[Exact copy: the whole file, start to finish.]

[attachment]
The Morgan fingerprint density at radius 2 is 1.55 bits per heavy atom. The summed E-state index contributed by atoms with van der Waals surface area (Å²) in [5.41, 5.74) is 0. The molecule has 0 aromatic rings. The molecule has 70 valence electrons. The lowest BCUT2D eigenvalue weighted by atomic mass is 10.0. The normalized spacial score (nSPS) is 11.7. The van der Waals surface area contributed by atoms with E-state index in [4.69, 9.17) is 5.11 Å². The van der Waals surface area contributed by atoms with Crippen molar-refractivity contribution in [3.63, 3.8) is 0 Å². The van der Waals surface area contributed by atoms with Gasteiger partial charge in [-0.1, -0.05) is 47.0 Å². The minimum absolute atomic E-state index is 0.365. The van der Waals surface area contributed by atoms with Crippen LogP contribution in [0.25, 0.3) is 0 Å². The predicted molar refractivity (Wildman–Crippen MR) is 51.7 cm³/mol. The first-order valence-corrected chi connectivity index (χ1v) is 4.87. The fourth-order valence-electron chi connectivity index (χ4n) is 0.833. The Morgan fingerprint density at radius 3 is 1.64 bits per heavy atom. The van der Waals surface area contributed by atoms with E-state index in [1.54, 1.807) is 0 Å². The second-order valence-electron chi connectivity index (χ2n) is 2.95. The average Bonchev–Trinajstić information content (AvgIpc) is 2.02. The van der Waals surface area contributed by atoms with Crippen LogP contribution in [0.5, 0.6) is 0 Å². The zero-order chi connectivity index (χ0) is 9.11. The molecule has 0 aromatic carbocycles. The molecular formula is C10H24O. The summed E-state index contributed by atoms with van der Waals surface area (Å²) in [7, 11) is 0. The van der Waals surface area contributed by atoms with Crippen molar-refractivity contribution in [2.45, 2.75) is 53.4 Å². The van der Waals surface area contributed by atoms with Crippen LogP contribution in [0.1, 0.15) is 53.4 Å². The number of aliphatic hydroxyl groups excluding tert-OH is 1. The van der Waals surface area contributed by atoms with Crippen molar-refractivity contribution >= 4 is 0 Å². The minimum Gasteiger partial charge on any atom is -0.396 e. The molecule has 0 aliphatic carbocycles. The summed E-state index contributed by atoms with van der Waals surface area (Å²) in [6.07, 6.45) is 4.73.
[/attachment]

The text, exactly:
The Morgan fingerprint density at radius 2 is 1.55 bits per heavy atom. The summed E-state index contributed by atoms with van der Waals surface area (Å²) in [5.41, 5.74) is 0. The molecule has 0 aromatic rings. The molecule has 70 valence electrons. The lowest BCUT2D eigenvalue weighted by atomic mass is 10.0. The normalized spacial score (nSPS) is 11.7. The van der Waals surface area contributed by atoms with E-state index in [4.69, 9.17) is 5.11 Å². The van der Waals surface area contributed by atoms with Crippen molar-refractivity contribution in [3.63, 3.8) is 0 Å². The van der Waals surface area contributed by atoms with Gasteiger partial charge in [-0.1, -0.05) is 47.0 Å². The minimum absolute atomic E-state index is 0.365. The van der Waals surface area contributed by atoms with Crippen LogP contribution in [0.25, 0.3) is 0 Å². The predicted molar refractivity (Wildman–Crippen MR) is 51.7 cm³/mol. The first-order valence-corrected chi connectivity index (χ1v) is 4.87. The fourth-order valence-electron chi connectivity index (χ4n) is 0.833. The Morgan fingerprint density at radius 3 is 1.64 bits per heavy atom. The van der Waals surface area contributed by atoms with E-state index in [1.54, 1.807) is 0 Å². The second-order valence-electron chi connectivity index (χ2n) is 2.95. The average Bonchev–Trinajstić information content (AvgIpc) is 2.02. The van der Waals surface area contributed by atoms with Crippen LogP contribution in [0.5, 0.6) is 0 Å². The zero-order chi connectivity index (χ0) is 9.11. The molecule has 0 aromatic carbocycles. The molecular formula is C10H24O. The summed E-state index contributed by atoms with van der Waals surface area (Å²) in [7, 11) is 0. The van der Waals surface area contributed by atoms with Crippen molar-refractivity contribution in [2.45, 2.75) is 53.4 Å². The van der Waals surface area contributed by atoms with Crippen LogP contribution in [0.1, 0.15) is 53.4 Å². The number of aliphatic hydroxyl groups excluding tert-OH is 1. The van der Waals surface area contributed by atoms with Crippen molar-refractivity contribution >= 4 is 0 Å². The minimum Gasteiger partial charge on any atom is -0.396 e. The molecule has 0 aliphatic carbocycles. The summed E-state index contributed by atoms with van der Waals surface area (Å²) in [6.07, 6.45) is 4.73.